The global COVID-19 pandemic has been absolutely ruthless to small businesses across the country. With today's announcement of April unemployment numbers, a staggering amount of people are going to be without jobs for the foreseeable future. Businesses are already furloughing, laying off, and freezing hiring to stay afloat, and a lot of small business owners rely on software from startups to facilitate this unprecedented shift in employment.
One of the tools to get the job done, Gusto, is ironically also at the mercy of the pandemic.
Gusto ($PRIVATE:GUSTO) is a San Francisco-based startup provides cloud-based HR management, compliance, benefits, and payroll software to over 100K businesses, most of them small. Forbes listed Gusto as the #18th company on their Cloud 100 list from last year, and it's easy to see why.
For six years, Gusto has been growing and raising a lot of money. We're able to pinpoint the funding rounds on startups, and after last summer's big get, Gusto got valued at $3.8 billion. 2020 has been a leveling off for employee growth, as Gusto is seemingly settling in at a healthy 1,300 staff count. But every startup is susceptible to the ups and downs of the economy, and there's no telling what the future will hold.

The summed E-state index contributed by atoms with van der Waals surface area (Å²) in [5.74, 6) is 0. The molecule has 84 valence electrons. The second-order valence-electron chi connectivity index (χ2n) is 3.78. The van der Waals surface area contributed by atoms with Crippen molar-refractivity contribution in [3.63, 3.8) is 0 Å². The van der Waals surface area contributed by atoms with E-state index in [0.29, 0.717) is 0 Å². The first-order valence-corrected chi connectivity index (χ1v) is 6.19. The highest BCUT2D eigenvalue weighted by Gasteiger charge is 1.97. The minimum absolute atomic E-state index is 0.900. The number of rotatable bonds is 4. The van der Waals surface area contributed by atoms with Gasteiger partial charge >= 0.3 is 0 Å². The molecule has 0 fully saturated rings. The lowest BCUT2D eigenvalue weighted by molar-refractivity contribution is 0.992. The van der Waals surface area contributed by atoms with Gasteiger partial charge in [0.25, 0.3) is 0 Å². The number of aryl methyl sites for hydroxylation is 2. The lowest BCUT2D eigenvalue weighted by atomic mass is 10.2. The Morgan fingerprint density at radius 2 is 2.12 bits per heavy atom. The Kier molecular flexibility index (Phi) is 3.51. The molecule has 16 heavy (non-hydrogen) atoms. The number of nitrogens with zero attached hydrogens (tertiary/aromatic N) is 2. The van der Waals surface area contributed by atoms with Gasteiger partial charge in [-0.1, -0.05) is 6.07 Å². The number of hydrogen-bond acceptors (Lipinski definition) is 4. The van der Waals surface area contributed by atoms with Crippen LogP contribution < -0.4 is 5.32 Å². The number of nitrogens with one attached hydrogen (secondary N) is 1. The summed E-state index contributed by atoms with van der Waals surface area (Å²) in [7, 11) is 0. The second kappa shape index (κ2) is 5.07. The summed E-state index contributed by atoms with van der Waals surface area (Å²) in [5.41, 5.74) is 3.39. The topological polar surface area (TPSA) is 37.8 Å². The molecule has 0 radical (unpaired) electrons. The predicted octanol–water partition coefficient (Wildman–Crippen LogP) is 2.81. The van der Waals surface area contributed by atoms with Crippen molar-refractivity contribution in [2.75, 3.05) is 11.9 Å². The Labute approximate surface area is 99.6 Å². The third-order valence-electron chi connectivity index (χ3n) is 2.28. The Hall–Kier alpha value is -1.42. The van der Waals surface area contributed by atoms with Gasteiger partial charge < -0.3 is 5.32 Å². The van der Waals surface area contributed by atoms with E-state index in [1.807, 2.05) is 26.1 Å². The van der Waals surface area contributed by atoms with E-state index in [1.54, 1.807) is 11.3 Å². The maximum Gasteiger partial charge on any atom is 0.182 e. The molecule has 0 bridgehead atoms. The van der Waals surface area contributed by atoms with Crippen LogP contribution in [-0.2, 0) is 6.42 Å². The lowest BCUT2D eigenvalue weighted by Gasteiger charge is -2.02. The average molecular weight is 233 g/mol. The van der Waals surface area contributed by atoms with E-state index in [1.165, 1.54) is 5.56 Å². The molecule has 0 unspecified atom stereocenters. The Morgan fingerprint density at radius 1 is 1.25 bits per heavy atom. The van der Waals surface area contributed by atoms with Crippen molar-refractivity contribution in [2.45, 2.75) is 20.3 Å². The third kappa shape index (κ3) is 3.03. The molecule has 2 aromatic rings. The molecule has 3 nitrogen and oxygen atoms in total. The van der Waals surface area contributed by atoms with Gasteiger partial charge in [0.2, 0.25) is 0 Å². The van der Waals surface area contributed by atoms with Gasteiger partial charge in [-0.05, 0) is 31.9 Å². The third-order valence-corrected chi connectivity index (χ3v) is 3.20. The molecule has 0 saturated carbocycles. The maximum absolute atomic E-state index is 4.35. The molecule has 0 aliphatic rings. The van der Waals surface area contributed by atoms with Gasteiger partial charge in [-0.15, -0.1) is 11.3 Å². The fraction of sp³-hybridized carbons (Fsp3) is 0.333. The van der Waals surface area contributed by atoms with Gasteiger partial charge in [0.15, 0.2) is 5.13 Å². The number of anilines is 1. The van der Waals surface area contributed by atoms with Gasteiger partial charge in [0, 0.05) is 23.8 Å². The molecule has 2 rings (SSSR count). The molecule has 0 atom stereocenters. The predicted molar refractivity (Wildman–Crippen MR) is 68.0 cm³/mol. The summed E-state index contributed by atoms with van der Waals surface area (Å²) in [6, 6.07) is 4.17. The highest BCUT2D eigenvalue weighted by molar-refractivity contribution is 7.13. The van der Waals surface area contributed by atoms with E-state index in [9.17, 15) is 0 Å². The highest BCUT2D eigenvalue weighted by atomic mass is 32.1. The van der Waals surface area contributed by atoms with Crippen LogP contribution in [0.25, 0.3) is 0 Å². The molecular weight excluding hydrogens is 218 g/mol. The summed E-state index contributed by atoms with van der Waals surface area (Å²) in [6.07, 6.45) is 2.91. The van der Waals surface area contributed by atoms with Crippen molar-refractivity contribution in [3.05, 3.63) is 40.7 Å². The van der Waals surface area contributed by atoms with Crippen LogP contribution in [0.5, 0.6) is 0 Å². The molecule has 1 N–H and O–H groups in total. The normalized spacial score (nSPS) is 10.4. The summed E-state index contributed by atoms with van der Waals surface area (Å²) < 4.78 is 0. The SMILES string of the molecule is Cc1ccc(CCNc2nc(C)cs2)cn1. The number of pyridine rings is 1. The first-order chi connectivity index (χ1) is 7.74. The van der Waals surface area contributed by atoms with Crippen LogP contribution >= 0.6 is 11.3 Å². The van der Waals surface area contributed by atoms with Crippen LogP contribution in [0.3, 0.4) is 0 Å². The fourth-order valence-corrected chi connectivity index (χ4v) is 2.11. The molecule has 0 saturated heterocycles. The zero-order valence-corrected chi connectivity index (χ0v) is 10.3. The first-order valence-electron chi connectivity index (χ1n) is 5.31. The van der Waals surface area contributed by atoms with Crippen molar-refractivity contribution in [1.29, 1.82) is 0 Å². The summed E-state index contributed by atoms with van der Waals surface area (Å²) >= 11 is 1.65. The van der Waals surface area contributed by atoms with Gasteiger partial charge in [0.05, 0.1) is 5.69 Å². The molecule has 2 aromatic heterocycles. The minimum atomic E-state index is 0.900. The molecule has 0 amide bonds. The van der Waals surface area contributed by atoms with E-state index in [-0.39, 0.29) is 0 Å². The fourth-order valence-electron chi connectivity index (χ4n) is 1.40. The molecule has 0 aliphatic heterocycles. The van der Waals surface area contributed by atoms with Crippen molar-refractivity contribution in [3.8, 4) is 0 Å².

Gusto cut job postings by over 90% at the end of March. It's incredibly hard to hire new talent without having anyone in an office, so we tip our hats to any startup that can onboard recent hires with a shiny new laptop during a worldwide health crisis.
But Gusto continues its march for more notoriety online, as the startup is doing quite well on social media. The last four years has seen an 87% increase in Twitter followers and a 36% increase in Facebook likes. There's also been a 100% increase in Instagram followers in the last nine months (not shown here, try our demo to see all the data on Gusto!).
About the Data:
Thinknum tracks companies using the information they post online - jobs, social and web traffic, product sales, and app ratings - and creates data sets that measure factors like hiring, revenue, and foot traffic. Data sets may not be fully comprehensive (they only account for what is available on the web), but they can be used to gauge performance factors like staffing and sales.
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